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Mobility transformation in the car dealers industry

Augustin Friedel
Mobility Services Expert and Advisor
MHP - A Porsche company
Special series

For the fourth interview of our series, we have interviewed Augustin Friedel, a well known mobility service expert and advisor. 

Augustin also works as Senior Manager in Mobility Transformation and Services at MHP - A Porsche company, all views expressed in this interview are his own.

Augustin has been passionate about new mobility services for 10 years. He started at Uber where he launched the German market. He then spent a lot of time in the mobility start-ups ecosystem before moving to the corporate world. There, he worked on the ride-sharing project of the Deutsche Bahn and for the Volkswagen Group to develop their intermodality and corporate strategy.

1. A question we ask all our experts in this series, what are the key trends you see in the mobility sector?

If you look at the automotive sector, the first one is electrification. We see brands across the globe ramping up electric vehicles to meet the customers’ demand. In Europe, automotive OEMs are aiming to be in line with the green deal goals and the European regulations. 

The second big trend is software. It’s a shift we see in the automotive and mobility world where software is key. As we know from the smartphone and computer business, software will define the user experience. Cars will become more and more connected and software systems around the cars will be created.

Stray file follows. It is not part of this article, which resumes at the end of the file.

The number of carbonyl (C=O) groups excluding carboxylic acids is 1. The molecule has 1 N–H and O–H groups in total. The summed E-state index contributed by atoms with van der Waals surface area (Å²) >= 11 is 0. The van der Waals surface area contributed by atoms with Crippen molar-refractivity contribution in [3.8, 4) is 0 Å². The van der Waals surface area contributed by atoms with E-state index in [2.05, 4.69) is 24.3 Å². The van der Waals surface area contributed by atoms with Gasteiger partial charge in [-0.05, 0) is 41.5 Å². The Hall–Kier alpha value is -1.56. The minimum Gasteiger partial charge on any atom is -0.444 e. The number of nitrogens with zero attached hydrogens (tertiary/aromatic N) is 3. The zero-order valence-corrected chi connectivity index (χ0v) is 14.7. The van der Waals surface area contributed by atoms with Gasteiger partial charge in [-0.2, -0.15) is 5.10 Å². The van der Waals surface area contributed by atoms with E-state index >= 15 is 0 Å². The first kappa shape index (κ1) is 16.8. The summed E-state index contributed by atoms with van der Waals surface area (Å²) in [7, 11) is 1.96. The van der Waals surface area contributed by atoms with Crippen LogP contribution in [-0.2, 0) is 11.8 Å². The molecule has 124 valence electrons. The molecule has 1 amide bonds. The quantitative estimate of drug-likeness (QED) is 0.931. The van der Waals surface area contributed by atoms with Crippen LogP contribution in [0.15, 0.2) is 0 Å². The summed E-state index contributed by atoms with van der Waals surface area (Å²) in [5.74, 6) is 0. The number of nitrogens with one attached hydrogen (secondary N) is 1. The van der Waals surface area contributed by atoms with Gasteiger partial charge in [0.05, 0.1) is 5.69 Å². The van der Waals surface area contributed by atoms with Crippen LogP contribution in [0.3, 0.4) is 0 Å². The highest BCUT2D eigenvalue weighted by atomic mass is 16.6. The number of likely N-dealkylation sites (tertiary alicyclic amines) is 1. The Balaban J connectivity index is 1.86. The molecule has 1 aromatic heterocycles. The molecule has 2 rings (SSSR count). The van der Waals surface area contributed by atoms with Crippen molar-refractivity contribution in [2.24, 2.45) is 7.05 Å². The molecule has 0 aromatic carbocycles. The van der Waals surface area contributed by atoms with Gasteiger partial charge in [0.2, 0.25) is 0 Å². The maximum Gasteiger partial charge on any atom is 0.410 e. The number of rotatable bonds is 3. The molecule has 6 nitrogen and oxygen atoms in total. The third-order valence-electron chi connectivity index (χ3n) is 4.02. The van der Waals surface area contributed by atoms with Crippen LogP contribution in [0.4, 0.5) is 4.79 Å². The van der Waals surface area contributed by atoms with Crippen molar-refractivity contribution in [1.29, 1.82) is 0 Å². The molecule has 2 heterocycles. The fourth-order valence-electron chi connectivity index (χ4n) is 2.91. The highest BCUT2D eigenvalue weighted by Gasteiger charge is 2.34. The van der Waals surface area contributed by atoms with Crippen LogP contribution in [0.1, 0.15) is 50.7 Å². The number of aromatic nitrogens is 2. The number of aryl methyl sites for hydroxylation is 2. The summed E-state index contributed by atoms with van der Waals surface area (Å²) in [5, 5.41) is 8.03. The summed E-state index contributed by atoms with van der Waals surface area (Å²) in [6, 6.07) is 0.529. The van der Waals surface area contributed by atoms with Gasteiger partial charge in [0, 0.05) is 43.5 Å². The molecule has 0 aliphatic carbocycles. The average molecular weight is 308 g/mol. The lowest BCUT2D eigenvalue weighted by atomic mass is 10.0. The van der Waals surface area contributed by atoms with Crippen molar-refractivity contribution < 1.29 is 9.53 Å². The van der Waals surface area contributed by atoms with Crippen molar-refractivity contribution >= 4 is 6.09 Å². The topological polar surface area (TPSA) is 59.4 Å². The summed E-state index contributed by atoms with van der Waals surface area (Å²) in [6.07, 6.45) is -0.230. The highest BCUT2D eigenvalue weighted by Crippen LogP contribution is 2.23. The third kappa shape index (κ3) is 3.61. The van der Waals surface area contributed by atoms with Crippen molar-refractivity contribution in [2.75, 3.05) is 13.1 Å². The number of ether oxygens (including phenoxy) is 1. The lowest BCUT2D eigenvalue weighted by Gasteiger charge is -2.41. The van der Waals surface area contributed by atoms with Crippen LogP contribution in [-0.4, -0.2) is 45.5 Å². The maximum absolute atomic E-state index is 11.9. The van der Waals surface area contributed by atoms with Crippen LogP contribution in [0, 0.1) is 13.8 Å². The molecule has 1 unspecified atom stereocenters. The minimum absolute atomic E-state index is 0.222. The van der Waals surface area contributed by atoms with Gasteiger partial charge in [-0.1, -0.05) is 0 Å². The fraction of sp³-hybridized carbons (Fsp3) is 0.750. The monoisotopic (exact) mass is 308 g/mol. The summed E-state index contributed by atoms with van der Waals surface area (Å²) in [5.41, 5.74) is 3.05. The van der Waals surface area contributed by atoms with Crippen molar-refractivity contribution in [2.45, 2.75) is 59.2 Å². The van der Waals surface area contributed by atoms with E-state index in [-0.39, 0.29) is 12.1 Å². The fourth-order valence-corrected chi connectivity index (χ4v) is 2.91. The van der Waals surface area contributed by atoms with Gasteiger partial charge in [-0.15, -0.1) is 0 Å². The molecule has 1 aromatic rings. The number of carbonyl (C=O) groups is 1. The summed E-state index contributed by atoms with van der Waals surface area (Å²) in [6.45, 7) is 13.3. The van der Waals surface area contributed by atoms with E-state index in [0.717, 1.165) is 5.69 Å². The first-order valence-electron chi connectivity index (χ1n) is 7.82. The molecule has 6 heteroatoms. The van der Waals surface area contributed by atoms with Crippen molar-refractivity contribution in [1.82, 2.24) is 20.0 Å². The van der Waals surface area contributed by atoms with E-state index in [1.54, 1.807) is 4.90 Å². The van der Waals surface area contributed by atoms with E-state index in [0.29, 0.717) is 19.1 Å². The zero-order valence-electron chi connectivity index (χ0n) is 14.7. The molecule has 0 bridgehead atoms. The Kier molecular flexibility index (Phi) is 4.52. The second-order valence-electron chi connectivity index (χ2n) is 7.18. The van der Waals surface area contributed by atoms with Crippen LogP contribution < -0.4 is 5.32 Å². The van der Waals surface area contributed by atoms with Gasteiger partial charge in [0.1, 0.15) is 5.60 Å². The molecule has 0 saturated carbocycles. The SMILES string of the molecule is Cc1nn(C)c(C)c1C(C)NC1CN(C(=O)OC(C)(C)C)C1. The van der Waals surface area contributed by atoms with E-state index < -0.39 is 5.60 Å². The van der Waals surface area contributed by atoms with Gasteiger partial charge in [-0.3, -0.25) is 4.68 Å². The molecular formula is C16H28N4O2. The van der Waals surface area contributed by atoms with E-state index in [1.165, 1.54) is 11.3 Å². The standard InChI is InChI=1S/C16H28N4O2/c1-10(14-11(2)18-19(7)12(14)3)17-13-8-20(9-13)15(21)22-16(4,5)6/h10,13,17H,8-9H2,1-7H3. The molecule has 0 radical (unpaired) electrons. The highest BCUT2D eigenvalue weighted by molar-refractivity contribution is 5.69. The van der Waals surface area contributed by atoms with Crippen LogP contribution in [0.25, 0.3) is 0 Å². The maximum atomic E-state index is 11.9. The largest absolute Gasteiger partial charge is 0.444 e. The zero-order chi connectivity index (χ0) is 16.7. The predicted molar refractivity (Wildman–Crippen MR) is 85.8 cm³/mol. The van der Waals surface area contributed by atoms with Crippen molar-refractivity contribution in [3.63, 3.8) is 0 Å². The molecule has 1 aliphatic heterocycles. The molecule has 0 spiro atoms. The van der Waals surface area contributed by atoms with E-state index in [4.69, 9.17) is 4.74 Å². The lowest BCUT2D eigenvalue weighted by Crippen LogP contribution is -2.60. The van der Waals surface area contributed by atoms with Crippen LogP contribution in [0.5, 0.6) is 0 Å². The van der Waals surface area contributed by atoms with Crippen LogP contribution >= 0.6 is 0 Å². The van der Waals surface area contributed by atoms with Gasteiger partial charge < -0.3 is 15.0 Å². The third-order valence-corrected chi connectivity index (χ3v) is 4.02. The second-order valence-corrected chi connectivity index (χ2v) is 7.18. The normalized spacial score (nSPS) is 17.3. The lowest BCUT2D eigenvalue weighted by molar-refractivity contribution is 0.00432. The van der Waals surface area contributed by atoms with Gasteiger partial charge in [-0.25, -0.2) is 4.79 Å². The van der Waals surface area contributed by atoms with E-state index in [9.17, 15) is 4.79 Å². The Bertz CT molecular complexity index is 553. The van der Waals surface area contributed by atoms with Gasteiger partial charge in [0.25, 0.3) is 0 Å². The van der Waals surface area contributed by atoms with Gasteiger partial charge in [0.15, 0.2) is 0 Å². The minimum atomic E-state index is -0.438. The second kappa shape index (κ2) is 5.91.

The third one is towards autonomous driving. It will be the next big iteration and it will be even bigger than electrification.  The automotive sector and tech start-ups are both working towards a more efficient and sustainable transportation set-up. It could drive less emissions, less traffic and lower costs if we do it right. It could also give more access to mobility to minority groups or elderly who have more difficulties to move around today. 

The fourth trend is new business models for the automotive sector but also for mobility services, cities, infrastructure, etc. There are new business cases to create around shared services, user-base services, mobility services and bundling services together into mobility budget, subscriptions models, etc. 

2. What is the role of car dealers in the future of the automotive industry? 

Car dealers will always be an important step in the value chain to sell new options, new vehicle types or offer after-sales services. They have a crucial role in the whole brand to customer experience. Also customers are expecting support and guidance when selecting a car, dealers should prepare for these challenges.

Dealers need to be open to new channels and revenue streams. Online sales and direct to consumer business should not be seen as a threat - new opportunities along the value chain could be created. We need to create more links between the car brands and the customers, and the dealers are an important part of that value chain.